There was snow in Brussels, which is quite unusual. For us it did not really make a difference! We had decided we were just going to travel with the same type of clothing that we wear here...

If you don't know much about Belgium, that's a good intro...

We kept it pretty low key throughout our weekend in the Belgian capital, sleeping in one of the 7 or 8 bedrooms our friends have in their home, playing with Q's godson and his brother by the Christmas tree, hanging out with our friends and our family, celebrating Sigo's 21st b-day, shopping for chocolate (our favorite was Wittamer), dining well at our friend's place, Sigo's place, or at this very nice restaurant newly open in Brussels, called La Buvette. This place is actually owned by one of Anysia's good friends, a young chef named Nicolas Scheidt. Nico also owns the restaurant L'Office in Paris. Two addresses that we strongly recommend if you are in the area! Top quality 3 to 7 course meals for 35-45 euros...

Speaking of Paris...

Catching up on 2010: Preparing for the holiday in Denmark - Part 2

On the weekend following our Thanksgiving celebration and the ceremony by the city Christmas tree, we were glad to join two more Christmas-related events. This was the Sunday before Saint Nicholas (December 6).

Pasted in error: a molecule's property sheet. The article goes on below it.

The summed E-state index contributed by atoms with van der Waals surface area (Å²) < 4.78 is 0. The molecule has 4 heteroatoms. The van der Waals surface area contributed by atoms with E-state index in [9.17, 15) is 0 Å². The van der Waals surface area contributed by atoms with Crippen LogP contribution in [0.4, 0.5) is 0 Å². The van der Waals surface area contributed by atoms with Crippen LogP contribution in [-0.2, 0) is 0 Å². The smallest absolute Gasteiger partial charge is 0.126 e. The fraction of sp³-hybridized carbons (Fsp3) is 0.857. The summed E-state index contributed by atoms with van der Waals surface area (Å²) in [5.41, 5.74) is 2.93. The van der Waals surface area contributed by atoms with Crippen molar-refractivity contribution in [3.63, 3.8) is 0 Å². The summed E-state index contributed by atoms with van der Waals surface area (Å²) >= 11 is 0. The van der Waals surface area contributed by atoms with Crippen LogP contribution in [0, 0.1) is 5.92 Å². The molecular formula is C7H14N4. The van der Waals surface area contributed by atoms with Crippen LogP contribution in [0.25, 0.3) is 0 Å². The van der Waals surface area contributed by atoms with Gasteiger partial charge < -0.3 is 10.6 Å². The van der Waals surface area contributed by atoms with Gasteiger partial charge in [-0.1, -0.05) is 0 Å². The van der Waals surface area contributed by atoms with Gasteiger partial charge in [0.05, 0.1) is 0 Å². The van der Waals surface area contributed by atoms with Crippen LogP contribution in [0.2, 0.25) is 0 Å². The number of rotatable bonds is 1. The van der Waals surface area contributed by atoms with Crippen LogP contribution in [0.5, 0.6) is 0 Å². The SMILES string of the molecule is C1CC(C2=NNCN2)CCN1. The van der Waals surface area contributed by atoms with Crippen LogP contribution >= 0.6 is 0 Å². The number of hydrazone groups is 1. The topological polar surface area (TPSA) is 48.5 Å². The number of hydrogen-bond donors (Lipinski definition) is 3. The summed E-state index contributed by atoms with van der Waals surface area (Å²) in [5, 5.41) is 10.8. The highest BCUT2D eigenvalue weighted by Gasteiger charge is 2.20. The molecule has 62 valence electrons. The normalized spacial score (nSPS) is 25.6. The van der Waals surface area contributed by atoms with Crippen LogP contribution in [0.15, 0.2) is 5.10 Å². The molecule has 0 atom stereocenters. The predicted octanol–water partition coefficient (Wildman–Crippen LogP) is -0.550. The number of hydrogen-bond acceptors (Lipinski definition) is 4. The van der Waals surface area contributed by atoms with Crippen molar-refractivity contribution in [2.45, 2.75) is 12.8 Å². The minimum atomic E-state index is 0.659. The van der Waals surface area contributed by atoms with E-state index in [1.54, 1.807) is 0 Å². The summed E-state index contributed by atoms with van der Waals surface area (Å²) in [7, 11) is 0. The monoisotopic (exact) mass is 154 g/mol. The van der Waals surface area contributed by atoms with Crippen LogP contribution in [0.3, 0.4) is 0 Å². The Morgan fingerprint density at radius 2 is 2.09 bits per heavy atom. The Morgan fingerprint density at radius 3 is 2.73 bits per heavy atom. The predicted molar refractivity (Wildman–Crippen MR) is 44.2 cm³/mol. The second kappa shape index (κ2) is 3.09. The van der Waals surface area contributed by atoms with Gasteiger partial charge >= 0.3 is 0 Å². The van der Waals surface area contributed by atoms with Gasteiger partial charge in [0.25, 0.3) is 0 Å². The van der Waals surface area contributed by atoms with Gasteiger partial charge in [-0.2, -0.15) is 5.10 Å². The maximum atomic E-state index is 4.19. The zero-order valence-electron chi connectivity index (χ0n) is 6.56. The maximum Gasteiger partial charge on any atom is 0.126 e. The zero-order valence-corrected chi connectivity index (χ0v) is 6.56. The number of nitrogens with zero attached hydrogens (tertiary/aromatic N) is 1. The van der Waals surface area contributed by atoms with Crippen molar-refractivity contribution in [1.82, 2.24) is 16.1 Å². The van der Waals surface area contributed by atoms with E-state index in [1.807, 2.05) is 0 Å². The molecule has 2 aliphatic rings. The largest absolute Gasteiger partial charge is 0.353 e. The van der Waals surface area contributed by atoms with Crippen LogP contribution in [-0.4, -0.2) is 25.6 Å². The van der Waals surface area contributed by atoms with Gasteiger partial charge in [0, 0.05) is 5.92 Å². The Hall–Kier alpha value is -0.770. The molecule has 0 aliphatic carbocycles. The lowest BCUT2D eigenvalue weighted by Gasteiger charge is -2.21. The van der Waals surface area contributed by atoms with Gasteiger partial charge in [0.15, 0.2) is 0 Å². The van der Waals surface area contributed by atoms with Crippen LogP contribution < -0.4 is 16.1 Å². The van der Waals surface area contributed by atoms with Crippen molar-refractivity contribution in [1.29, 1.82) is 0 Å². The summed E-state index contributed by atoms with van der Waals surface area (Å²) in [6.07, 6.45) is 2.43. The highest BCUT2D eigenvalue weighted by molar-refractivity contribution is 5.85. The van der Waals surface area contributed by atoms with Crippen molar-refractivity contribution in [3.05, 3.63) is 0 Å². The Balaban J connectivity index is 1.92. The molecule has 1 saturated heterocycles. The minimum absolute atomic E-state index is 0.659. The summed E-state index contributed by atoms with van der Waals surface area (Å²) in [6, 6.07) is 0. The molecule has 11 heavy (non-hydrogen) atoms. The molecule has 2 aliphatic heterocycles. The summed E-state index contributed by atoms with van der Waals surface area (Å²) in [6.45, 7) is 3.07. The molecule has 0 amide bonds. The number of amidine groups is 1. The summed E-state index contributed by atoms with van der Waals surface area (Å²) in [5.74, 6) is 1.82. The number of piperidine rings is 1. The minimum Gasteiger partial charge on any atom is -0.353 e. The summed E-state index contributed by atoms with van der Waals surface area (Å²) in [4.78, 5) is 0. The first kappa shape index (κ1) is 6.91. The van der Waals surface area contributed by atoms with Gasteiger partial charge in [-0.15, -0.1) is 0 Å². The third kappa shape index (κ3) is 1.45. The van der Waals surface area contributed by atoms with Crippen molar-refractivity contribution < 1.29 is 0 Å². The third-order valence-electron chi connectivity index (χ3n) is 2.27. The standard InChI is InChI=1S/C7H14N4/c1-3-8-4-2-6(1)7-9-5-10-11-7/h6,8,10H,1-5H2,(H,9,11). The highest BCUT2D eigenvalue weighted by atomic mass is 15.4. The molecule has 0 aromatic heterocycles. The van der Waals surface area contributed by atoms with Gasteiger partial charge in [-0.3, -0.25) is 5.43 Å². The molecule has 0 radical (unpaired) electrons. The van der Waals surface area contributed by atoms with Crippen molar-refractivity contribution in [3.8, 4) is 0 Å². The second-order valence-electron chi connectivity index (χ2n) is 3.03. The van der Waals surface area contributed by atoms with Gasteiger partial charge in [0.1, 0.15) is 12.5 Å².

Q was invited to listen to a choir in the little church of Tilst, a small town on the outskirts of Aarhus. Q's colleague and friend Annika sang there. It was a fine and novel mix of traditional Danish and English Christmas carols. Some were more of the traditional kind, and others quite rhythmic, as you can check on the movies. And somehow, with a large audience packed into that tiny old church, it was very reminiscent of Christmas celebration in Alsace.

After that, Q joined C at a cookie baking party organized at Maike's place, a German colleague. We baked all kinds of cookies, from various traditions, German, Swedish, Italian, American... Quite some fun times! And we could feel the spirit of Christmas just hovering above us...

Catching up on 2010: Preparing for the holiday in Denmark - Part 1

Happy New Year everyone!
We hope you all had an enjoyable holiday season and transitioned smoothly into 2011.